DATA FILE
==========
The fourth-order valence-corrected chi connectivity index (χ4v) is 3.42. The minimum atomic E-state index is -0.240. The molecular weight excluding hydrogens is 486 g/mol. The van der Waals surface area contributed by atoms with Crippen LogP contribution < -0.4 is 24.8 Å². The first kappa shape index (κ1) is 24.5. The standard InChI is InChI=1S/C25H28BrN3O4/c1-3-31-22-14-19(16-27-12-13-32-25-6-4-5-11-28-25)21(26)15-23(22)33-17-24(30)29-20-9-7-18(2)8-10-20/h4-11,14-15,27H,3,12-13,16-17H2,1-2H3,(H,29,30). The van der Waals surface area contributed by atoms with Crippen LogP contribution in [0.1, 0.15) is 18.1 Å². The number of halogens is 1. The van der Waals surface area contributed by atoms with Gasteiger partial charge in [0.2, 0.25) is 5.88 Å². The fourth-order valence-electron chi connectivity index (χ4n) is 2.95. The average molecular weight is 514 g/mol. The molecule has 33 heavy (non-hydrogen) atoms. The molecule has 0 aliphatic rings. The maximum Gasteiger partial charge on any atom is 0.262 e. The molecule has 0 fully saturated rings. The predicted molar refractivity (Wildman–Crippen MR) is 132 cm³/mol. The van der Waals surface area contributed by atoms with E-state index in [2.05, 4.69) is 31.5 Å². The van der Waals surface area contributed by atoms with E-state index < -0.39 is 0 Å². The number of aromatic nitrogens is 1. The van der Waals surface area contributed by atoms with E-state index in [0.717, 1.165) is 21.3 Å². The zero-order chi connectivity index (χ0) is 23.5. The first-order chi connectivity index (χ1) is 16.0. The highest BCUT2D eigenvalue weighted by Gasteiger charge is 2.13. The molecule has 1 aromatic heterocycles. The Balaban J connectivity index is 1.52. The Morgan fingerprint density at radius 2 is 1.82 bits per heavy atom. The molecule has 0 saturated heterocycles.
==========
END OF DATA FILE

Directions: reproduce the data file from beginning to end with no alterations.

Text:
The fourth-order valence-corrected chi connectivity index (χ4v) is 3.42. The minimum atomic E-state index is -0.240. The molecular weight excluding hydrogens is 486 g/mol. The van der Waals surface area contributed by atoms with Crippen LogP contribution < -0.4 is 24.8 Å². The first kappa shape index (κ1) is 24.5. The standard InChI is InChI=1S/C25H28BrN3O4/c1-3-31-22-14-19(16-27-12-13-32-25-6-4-5-11-28-25)21(26)15-23(22)33-17-24(30)29-20-9-7-18(2)8-10-20/h4-11,14-15,27H,3,12-13,16-17H2,1-2H3,(H,29,30). The van der Waals surface area contributed by atoms with Crippen LogP contribution in [0.1, 0.15) is 18.1 Å². The number of halogens is 1. The van der Waals surface area contributed by atoms with Gasteiger partial charge in [0.2, 0.25) is 5.88 Å². The fourth-order valence-electron chi connectivity index (χ4n) is 2.95. The average molecular weight is 514 g/mol. The molecule has 33 heavy (non-hydrogen) atoms. The molecule has 0 aliphatic rings. The maximum Gasteiger partial charge on any atom is 0.262 e. The molecule has 0 fully saturated rings. The predicted molar refractivity (Wildman–Crippen MR) is 132 cm³/mol. The van der Waals surface area contributed by atoms with E-state index in [2.05, 4.69) is 31.5 Å². The van der Waals surface area contributed by atoms with E-state index < -0.39 is 0 Å². The number of aromatic nitrogens is 1. The van der Waals surface area contributed by atoms with E-state index in [0.717, 1.165) is 21.3 Å². The zero-order chi connectivity index (χ0) is 23.5. The first-order chi connectivity index (χ1) is 16.0. The highest BCUT2D eigenvalue weighted by Gasteiger charge is 2.13. The molecule has 1 aromatic heterocycles. The Balaban J connectivity index is 1.52. The Morgan fingerprint density at radius 2 is 1.82 bits per heavy atom. The molecule has 0 saturated heterocycles.